Nerds and Words

Creativitate și povești

What does the storytelling animal eat?

At some point, I was talking to you about copywriting and those stories without clichés. A copywriter or content writer’s superpower is turning briefs and consumer insights into stories worth spreading. Whether we’re talking about a sexy tagline, a brand story that goes straight to your heart or about a script for a commercial that carries you away into a distant world, making you forget that its aim is to make you buy something- it’s the story that brings the magic closer to us, making it more tangible.


Here are some examples of brilliant storytelling in TV commercials:


The Western Front, anno Domini 1914. Sainsbury’s masterfully recreates the legendary and spellbound moment of the Christmas Truce– a spontaneous cease-fire between the German and the British army. Leaving rivalry behind, the belligerent sides said farewell to arms for a little while and abandoned themselves into a football match, followed by a gift exchange and caroling.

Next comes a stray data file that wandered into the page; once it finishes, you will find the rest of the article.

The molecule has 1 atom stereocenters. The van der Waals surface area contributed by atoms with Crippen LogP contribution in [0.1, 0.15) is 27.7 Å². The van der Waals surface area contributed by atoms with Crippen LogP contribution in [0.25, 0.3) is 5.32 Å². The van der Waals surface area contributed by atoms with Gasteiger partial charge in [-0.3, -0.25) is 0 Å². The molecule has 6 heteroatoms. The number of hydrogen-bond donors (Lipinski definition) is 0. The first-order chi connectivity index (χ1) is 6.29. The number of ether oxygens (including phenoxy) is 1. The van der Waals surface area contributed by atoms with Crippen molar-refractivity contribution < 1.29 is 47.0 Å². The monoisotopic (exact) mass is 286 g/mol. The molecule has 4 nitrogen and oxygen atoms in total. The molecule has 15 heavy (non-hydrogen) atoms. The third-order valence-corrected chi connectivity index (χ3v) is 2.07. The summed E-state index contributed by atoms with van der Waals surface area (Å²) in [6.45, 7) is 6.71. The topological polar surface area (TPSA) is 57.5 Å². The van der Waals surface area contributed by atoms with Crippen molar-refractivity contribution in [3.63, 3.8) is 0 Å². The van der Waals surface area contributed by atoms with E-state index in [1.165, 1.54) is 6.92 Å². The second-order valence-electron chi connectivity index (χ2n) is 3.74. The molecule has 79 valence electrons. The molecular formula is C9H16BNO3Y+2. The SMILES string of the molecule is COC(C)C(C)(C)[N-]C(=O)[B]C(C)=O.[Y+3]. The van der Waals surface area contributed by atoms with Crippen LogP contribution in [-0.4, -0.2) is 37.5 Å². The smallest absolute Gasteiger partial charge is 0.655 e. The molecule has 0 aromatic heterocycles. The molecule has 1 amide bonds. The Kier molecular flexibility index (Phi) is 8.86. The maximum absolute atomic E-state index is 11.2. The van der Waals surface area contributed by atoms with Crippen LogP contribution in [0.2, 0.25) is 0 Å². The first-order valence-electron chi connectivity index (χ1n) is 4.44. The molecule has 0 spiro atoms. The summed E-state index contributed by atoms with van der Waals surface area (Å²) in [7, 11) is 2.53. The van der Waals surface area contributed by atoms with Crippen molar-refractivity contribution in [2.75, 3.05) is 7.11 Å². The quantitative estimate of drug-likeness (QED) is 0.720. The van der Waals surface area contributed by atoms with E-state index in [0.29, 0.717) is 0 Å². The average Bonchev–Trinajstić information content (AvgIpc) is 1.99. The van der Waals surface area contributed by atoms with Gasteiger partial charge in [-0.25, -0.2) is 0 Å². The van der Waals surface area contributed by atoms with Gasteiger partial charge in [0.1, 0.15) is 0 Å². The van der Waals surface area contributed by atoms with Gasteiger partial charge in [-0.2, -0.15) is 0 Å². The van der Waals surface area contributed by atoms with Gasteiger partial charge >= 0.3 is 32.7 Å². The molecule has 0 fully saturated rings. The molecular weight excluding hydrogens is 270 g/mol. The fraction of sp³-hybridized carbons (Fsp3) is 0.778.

But Sainsbury’s time machine goes way further than that. Following the skilled storytellers of the supermarket chain, we may even wake up in the Victorian era, following in the footsteps of a poor orphan boy who was wrongfully accused of stealing an orange. The boy eventually grows up to become Santa. These commercials are short, to the point, emotional and highly anticipated by the public. They have become a sort of Christmas tradition that British people are very fond of.